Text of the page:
Still no one understands the reasons why ‘Eureka’the new film from the Argentine Lisandro Alonso, is included in Cannes Prèmiere and not in the official section of the Cannes Film Festival. It is without a doubt one of the most original and overwhelming works of the contestdedicated to overcoming the contours of space/time that define our way of being in the cinema and in existence.
The 140 minutes of ‘Eureka’ once again confirm the Argentine filmmaker as one of the voices that best understands contemporary times, without the need to raise causes or flags. Rather, his cinema translates the tensions of the present into images, making use of a narrative organicity that seems from another world. Not surprisingly, his new film borders on shamanic worlds and tells us about spells and metamorphosis.
In ‘Eureka’ nothing is what it seems, because Alonso seeks to challenge the medium itself and the viewer by extension. A marvelous prologue that links ‘Eureka’ with ‘Jauja’, through Viggo Mortensen, reminds us, as Magritte already did, of the idea of uncertainty inherent in images. The Argentinian makes us believe that we are going to see a western in the manner of the classics, but we will soon see that the production is a parodic twist.
In truth, ‘Eureka’ seeks rewrite the legacy of Native American peoples and map their territory from a narrative diptych on the north of the continent and on the south, covering all that space thanks to a spell that only cinema, for the moment, is capable of. From South Dakota to the Brazilian Amazon, from ‘Fargo’ to ‘Tropical Malady’.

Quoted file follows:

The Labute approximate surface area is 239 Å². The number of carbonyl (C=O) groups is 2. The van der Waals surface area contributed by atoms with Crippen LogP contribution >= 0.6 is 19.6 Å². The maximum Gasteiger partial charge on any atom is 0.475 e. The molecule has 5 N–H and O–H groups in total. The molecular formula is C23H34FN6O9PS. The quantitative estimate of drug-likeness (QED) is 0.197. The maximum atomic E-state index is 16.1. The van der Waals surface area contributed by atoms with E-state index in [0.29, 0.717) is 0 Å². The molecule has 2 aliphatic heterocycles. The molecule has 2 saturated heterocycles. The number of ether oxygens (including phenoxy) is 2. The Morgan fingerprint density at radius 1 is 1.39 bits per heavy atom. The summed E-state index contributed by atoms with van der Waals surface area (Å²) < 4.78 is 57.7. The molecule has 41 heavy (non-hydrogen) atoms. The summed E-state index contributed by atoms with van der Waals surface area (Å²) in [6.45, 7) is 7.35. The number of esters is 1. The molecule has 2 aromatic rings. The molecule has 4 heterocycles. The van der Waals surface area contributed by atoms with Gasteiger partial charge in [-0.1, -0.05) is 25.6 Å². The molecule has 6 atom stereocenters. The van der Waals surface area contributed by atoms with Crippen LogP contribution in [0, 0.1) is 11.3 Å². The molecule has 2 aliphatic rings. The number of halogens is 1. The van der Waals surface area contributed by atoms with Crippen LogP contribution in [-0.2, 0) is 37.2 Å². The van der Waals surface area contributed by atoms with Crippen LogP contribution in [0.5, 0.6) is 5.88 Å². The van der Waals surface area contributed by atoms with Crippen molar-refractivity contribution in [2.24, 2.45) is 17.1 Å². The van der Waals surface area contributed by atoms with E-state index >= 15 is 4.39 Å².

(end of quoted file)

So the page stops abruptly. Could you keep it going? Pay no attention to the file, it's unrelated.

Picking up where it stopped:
The first installment of ‘Eureka’ follows police officer Alaina (Alaina Clifford) in her daily routine on the Pine Ridge, South Dakota reservation, and Sadie (Sadie Lapointe), mentor, teacher, coach basketball and one of the best characters in this Cannes. Alaina has to face the precariousness of the media with which she works, while Sadie has her brother in jail.
You both start the day together and your actions will unravel as your story progresses, gradually fading into the very heart of the story. Sadie looks for Alaina at the police station to take her home, but the police officer does not answer the switchboard calls. Like a shamanic mantrathe protagonist’s partner does not cease in his efforts to find her, repeating over and over “1-4-7-dispatch”.
Frozen in their seats by the rhythm of the police call and by the snowy landscape à la ‘Fargo’ photographed by Timo SalminenAlonso puts his own cinema to the test in this magnificent first part of the film. With hardly any action and exploring the concept of time, the Argentine seems interested in capturing an image of an almost absent space and community, as if transforming them into ghosts.
‘Eureka’: the gold curse
We are not going to reveal in these lines the magic twist that allows you to jump from the north to the south of the American continent, the scene of the second part of ‘Eureka’, but pointing out that little sequence starring an indigenous person is undoubtedly one of the moments of the festival.
The second section of ‘Eureka’ returns to the most conventional narrative to follow a young man who leaves his jungle community to end up working on a jungle gold mine. His destiny, there is not much doubt about it, will be marked by ambition of white culture.
Although the film does not cease to be, deep down, an initiation story and an awareness of colonial exploitation by Europeans, all of this is subject to some forms that try to emancipate themselves and gain their own flight. Perhaps for some Alonso is not able to shape all these claims, but the undersigned here is still under the spell of his proposal.
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